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Sunday, June 26, 2022

India and Japan: A special partnership

Fumio Kishida writes: In an increasingly uncertain world, both countries need to promote efforts toward the realisation of a ‘Free and Open Indo-Pacific’

Written by Fumio Kishida |
Updated: March 19, 2022 9:54:36 am
Japan Prime Minister Fumio Kishida. (Photo Courtesy: Cabinet Public Affairs Office, the Government of Japan)

Today, I am visiting India, making my first bilateral visit since my appointment as Prime Minister. Linked by universal values such as freedom, democracy, human rights, and the rule of law, which have been shared through a long history of exchange, Japan and India are “Special Strategic and Global Partners,” which share strategic interests. In this milestone year, marking the 70th anniversary of the establishment of diplomatic relations between Japan and India, I am dearly looking forward to this visit, the first by a serving Prime Minister of Japan in four and a half years, and to be able to feel for myself the tremendous dynamism of India.

Since my appointment as Prime Minister in October last year, I have been concentrating on measures to overcome Covid-19, and working towards the realisation of a “new form of capitalism” that will revive the economy through a virtuous cycle of growth and distribution. As part of such measures, I am focusing on finding solutions to various social challenges, including digital, climate change and economic security in the growth strategy. India is certainly the best partner to have when seeking to realise a “new form of capitalism,” as showcased in India’s contribution in response to the global health crisis as a major manufacturing base, leadership in decarbonisation efforts, including through the International Solar Alliance, engagement in advanced digital society initiatives such as Aadhaar, and the promotion of economic security initiatives, including measures for supply chain resilience. These are why I was hoping to visit India as soon as possible after my appointment as Prime Minister.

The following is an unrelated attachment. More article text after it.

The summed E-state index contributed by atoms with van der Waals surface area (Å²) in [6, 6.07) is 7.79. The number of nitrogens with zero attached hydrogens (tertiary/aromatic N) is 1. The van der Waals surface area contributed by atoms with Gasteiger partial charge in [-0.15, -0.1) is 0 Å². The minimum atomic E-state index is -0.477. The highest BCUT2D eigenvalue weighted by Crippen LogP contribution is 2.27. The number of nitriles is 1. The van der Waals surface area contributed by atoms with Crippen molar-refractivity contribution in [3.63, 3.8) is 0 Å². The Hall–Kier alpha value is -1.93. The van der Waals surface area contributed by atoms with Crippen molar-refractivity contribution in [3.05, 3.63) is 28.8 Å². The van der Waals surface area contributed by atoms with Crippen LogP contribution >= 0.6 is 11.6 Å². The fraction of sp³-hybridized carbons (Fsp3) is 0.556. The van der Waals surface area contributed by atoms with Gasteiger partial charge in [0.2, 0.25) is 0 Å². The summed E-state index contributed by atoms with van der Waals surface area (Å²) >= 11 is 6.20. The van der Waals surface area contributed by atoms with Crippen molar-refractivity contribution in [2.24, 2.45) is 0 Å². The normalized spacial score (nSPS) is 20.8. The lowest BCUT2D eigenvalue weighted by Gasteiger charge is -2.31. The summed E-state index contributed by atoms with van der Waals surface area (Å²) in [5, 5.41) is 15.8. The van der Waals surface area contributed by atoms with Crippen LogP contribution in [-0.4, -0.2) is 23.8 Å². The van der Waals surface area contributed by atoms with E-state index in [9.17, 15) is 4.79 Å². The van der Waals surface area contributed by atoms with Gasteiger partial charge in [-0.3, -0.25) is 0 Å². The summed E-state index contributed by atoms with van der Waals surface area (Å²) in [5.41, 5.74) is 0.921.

Japan Prime Minister Fumio Kishida departs for his visit to India (Twitter/@kantei)

Today, the international community faces a situation that is undermining the very foundation of the global order. Russia’s invasion of Ukraine is a clear violation of international law as well as an attempt to unilaterally change the status quo by force, and it is totally unacceptable. Upholding the core principles of the international order is indispensable from the perspective of diplomacy and security in the Indo-Pacific, where the situation has been rapidly worsening. Japan will unite with the international community and take resolute actions. In the recent Japan-Australia-India-US (Quad) Leaders’ Video Conference, in which Prime Minister Modi and I participated, we concurred that any attempt to unilaterally change the status quo by force, such as this time, must not be tolerated in the Indo-Pacific region, and that it is precisely because of this situation that it is critical to further promote efforts toward the realisation of a “Free and Open Indo-Pacific”.

Against this backdrop, how can we protect the rules-based international order? Looking towards a post-Covid-19 world, how can we build resilient supply chains and reinvigorate the economy? How can we reform international organisations to match the realities of a rapidly changing world? How can we respond to new international challenges like cybersecurity and climate change? Both Japan and India are committed to taking bold measures to tackle such challenges. During this visit I am looking forward to engaging with Prime Minister Modi in a frank exchange of opinions on how to crystallise the vision for a “Free and Open Indo-Pacific” based on the rule of law, while deepening discussions on the above-mentioned themes.

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Seventy years after diplomatic relations were established, here in India today, a metro system built with the support of Japanese official development assistance (ODA) is in operation, cars built by Japanese companies run on the streets, and a high-speed rail will make its debut in the future. Although the Covid-19 situation remains challenging, people-to-people exchanges between our two countries are also being advanced. Cooperation has also taken great strides in the area of security, including joint exercises between the Japan Self-Defense Forces and the Indian Armed Forces. Cooperation is also rapidly developing between Japan, Australia, India and the United States, four countries that share fundamental values, and the next leaders’ summit is under coordination, in which Prime Minister Modi will also participate. As the name “Special Strategic and Global Partnership” suggests, Japan-India relations have evolved into an inclusive and multi-layered relationship based on cultural bonds, firm friendship, and common universal values. I sincerely hope that my visit to India will open a new chapter in bilateral relations that will deepen the “Japan-India Special Strategic, and Global Partnership” even further. I am looking forward to meeting the people of India.

The writer is the Prime Minister of Japan

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